Wednesday, June 24, 2009

Bridging the Gap: sorely needed

Today, in conjunction with the "Bridging the Gap" project, a group of Christians and gays are getting together to produce a "synchroblog". Numerous blogs are all posting related to the Bridging the Gap theme today and can be accessed at the blog Bridging the Gap. Please, go, now! Read what others have to say. I've read about 10 of them so far and have loved the diverse stories which all center around the same theme: mutual respect through our disagreements. Below is my contribution.

To be upfront, I was not always an evangelical. In fact, evangelicalism was quite foreign to me when I first encountered it upon entering college. But what was at first something so strange quickly drew me in. Maybe it was the fellowship of other Christians. Maybe it was learning passages straight from the Bible. Maybe it was the release of sin from my shoulders. But above all, I believe it was the reach of God into my life through the people of the church.

Upon graduation and moving to a new university for graduate studies, I searched for a church exactly like the church where I found that faith, that reach of God. I did not find such a church. I spent weekend after weekend going to two churches that seemed best, trying in vain to discern which to attend. The one with lively services and strong preaching? Or the one with people with open arms who cared about the personal relationships? Finally, one day I heard God speak clearly: go to those who care about relationships.

And go I did. They became my family away from home. They were my brothers and sisters, my mentors and my support. Our small group of 10 graduate students grew to 20, we had trouble fitting in our meeting space, we dominated the seating area of any restaurant we descended upon, and we prompted remarks of admiration from the pastors as to a "sweetness of the spirit" coursing through the group. Of course, this was all before the "gay issue".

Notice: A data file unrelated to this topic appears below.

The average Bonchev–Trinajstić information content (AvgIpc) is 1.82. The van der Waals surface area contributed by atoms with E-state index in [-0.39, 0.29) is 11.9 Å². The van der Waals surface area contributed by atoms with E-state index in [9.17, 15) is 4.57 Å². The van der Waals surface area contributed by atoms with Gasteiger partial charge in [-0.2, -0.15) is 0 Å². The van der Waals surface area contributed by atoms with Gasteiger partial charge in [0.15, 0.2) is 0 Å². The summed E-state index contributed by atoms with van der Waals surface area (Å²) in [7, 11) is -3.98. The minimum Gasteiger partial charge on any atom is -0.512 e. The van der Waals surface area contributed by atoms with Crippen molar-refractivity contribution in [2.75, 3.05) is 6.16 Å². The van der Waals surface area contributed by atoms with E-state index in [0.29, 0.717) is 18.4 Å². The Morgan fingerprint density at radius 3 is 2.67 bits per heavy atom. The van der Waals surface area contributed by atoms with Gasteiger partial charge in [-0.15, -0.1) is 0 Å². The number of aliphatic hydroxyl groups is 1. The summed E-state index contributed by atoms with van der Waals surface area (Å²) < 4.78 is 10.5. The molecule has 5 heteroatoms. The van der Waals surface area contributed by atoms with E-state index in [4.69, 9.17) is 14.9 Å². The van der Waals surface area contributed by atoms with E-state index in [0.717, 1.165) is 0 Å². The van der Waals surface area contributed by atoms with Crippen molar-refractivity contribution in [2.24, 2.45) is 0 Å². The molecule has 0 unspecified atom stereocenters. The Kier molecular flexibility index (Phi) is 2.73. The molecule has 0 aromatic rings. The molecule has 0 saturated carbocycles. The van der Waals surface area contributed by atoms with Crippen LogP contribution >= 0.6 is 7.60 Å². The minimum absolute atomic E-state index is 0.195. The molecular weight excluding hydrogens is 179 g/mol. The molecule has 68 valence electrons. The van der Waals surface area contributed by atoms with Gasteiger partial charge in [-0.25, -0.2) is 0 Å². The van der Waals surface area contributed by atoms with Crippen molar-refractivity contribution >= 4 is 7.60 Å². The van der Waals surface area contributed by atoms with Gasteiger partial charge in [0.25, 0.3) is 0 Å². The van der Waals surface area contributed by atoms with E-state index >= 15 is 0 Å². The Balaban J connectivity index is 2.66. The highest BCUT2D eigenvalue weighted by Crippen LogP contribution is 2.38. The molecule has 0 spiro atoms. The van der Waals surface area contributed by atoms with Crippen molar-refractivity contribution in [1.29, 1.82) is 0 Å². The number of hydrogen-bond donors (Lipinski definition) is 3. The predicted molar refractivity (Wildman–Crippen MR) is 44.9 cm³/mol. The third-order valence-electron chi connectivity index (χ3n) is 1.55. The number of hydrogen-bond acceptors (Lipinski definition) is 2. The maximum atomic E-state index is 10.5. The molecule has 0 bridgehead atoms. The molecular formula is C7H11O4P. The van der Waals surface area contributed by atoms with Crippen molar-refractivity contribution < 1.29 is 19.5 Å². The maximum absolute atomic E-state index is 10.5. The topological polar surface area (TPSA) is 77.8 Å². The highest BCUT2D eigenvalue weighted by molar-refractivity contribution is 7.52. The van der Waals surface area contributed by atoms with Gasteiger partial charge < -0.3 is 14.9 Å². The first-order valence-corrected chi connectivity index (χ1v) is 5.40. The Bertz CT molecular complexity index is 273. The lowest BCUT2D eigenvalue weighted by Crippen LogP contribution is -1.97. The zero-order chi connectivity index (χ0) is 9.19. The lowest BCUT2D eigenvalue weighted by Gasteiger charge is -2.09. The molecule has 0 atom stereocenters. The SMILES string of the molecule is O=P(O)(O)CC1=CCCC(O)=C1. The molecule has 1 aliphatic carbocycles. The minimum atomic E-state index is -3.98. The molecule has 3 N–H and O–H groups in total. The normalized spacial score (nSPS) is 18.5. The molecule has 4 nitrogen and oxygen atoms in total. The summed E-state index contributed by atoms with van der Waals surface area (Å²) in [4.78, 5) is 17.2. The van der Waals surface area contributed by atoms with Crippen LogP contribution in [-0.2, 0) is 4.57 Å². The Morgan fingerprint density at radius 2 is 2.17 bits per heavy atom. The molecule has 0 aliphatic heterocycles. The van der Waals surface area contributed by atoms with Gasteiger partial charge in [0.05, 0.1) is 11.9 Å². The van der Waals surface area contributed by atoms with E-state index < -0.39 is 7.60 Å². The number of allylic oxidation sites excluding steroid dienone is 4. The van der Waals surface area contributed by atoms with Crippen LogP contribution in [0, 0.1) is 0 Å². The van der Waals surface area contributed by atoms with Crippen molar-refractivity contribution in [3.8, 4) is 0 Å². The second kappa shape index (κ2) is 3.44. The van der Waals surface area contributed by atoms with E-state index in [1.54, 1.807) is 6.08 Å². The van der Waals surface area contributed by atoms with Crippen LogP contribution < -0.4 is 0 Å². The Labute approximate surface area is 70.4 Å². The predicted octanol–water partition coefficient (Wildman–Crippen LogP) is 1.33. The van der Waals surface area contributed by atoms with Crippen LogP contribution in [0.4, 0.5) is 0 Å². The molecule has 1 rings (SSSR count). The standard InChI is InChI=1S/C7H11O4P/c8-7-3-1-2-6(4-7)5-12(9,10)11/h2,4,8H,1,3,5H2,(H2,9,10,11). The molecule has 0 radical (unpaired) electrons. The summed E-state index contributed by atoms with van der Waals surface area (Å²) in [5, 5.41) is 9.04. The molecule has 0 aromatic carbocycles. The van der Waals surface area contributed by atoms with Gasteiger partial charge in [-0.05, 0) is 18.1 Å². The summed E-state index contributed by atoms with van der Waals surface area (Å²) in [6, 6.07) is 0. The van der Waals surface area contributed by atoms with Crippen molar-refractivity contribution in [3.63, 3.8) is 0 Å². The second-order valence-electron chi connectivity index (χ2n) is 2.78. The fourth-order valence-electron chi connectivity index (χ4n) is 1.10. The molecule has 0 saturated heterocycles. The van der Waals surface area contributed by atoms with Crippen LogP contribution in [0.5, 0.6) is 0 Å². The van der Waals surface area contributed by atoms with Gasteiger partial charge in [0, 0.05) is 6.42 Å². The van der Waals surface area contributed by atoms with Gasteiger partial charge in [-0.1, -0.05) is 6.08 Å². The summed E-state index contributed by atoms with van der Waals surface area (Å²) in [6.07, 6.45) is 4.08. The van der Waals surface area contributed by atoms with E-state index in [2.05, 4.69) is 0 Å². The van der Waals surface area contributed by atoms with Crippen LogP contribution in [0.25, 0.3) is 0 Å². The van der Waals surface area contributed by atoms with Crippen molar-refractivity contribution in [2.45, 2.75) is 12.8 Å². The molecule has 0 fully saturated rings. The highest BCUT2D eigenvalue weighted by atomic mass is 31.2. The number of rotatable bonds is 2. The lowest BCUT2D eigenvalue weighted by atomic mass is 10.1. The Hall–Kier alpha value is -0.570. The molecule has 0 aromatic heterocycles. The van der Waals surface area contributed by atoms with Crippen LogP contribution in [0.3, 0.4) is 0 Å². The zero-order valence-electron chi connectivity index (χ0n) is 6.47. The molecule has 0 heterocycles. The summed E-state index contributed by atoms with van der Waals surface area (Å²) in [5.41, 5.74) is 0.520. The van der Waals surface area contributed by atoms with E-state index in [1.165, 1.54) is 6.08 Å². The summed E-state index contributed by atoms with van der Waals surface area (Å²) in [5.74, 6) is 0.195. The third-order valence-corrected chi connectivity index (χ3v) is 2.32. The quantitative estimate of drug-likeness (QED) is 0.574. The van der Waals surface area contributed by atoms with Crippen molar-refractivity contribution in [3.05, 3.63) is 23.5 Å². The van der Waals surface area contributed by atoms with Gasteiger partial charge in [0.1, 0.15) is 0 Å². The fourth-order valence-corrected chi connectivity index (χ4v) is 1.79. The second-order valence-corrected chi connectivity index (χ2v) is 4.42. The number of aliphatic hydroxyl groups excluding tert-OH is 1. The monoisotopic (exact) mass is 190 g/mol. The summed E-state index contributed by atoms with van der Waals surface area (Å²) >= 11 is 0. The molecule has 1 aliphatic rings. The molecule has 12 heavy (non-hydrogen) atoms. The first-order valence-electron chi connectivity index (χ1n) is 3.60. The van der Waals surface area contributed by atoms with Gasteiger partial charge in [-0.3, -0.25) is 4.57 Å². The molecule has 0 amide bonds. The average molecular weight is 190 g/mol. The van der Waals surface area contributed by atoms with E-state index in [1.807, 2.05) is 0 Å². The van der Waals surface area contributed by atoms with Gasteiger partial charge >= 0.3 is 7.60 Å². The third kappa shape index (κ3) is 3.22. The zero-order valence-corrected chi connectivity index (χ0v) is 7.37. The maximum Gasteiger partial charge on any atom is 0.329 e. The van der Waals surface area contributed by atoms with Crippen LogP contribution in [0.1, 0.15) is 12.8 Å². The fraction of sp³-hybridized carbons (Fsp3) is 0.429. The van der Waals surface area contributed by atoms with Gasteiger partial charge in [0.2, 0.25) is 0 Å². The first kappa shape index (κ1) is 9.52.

Ah, the gay issue. How threatening it is! What fear is induced in even the most forgiving of souls! Only to be replaced with stares. Hard glances. Systematic theologies. Bible concordances. Pastoral guidance. Pastoral disapproval. Pastoral rejection.

Relationship dissolution.

Today I am no longer an evangelical. A Christian, yes, but not an evangelical. It was not a "phase", as though something one experiments with before moving on to the next attention-grabbing item. It was a movement with which I identified the very core of my spirit, in the belief that it was the good working of God, from which I could drink and for which I could bear fruit. And it was my church, my family away from home -- a group of the very people of God -- who determined that I would no longer be able to relax in their presence, nor contribute my labor. How can one thrive in a community of God which refuses to share their community?

This is my story, but this is not about me. This is about God, and the church. Bridging the Gap attempts to build a bridge over the gap to connect the two groups of people separated by beliefs on the morality of homosexuality. But there is another gap which is equally troubling, the gap between the respect and love of God for all people and the lack of respect and love of God's people for those who disagree with them. This is the gap that we must ultimately pray will close, for it will not only allow for respectful disagreement between Christians on this topic, but also bring Christians into closer communion with God.

Bridging the Gap is sorely needed to speak these truths aloud to the people of God. Something is drastically wrong when a church acknowledges a gay person is indeed a Christian, yet treats them with less love bestowed upon the Heathen. Christians are to share God to the world through their love to one another. Bridging the Gap aims to realize this restoration of not only love to one another - in spite of our disagreements - but through doing so, restoring God's shining presence in this world. As Jesus prayed for unity of the church, may we pray for the same. Amen.

(Day 375)


Pomoprophet said...


D.J. Free! said...

double amen! thanks for adding your voice. it's personal, it's gutwrenching, it's ashamed that it had to go down that way . . . and it's beautiful in the way that the pain was (is being) redeemed.

looking forward to bridging the gap with you! :)